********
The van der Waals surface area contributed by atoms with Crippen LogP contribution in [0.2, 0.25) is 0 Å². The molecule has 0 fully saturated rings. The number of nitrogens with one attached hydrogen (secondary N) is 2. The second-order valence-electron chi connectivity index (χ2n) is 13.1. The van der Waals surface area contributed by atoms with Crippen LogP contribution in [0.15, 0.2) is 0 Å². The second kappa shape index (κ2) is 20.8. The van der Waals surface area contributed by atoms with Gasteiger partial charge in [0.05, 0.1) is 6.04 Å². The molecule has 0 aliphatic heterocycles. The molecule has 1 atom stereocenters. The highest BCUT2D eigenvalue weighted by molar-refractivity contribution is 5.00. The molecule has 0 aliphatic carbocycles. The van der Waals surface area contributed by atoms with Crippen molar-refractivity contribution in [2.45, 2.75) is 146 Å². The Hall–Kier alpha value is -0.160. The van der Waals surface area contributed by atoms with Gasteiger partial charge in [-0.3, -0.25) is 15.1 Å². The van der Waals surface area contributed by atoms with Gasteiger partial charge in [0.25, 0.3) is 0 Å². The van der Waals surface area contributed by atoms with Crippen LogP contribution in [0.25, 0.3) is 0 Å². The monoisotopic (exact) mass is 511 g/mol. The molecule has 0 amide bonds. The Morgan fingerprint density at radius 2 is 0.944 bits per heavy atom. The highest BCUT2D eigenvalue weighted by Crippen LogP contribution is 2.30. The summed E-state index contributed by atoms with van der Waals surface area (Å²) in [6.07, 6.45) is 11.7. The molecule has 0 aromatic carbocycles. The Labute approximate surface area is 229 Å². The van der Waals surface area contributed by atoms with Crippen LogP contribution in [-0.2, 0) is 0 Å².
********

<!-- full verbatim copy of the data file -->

The van der Waals surface area contributed by atoms with Crippen LogP contribution in [0.2, 0.25) is 0 Å². The molecule has 0 fully saturated rings. The number of nitrogens with one attached hydrogen (secondary N) is 2. The second-order valence-electron chi connectivity index (χ2n) is 13.1. The van der Waals surface area contributed by atoms with Crippen LogP contribution in [0.15, 0.2) is 0 Å². The second kappa shape index (κ2) is 20.8. The van der Waals surface area contributed by atoms with Gasteiger partial charge in [0.05, 0.1) is 6.04 Å². The molecule has 0 aliphatic heterocycles. The molecule has 1 atom stereocenters. The highest BCUT2D eigenvalue weighted by molar-refractivity contribution is 5.00. The molecule has 0 aliphatic carbocycles. The van der Waals surface area contributed by atoms with Crippen molar-refractivity contribution in [2.45, 2.75) is 146 Å². The Hall–Kier alpha value is -0.160. The van der Waals surface area contributed by atoms with Gasteiger partial charge in [-0.3, -0.25) is 15.1 Å². The van der Waals surface area contributed by atoms with Gasteiger partial charge in [0.25, 0.3) is 0 Å². The van der Waals surface area contributed by atoms with Crippen LogP contribution in [0.25, 0.3) is 0 Å². The monoisotopic (exact) mass is 511 g/mol. The molecule has 0 amide bonds. The Morgan fingerprint density at radius 2 is 0.944 bits per heavy atom. The highest BCUT2D eigenvalue weighted by Crippen LogP contribution is 2.30. The summed E-state index contributed by atoms with van der Waals surface area (Å²) in [6.07, 6.45) is 11.7. The molecule has 0 aromatic carbocycles. The Labute approximate surface area is 229 Å². The van der Waals surface area contributed by atoms with Crippen LogP contribution in [-0.2, 0) is 0 Å².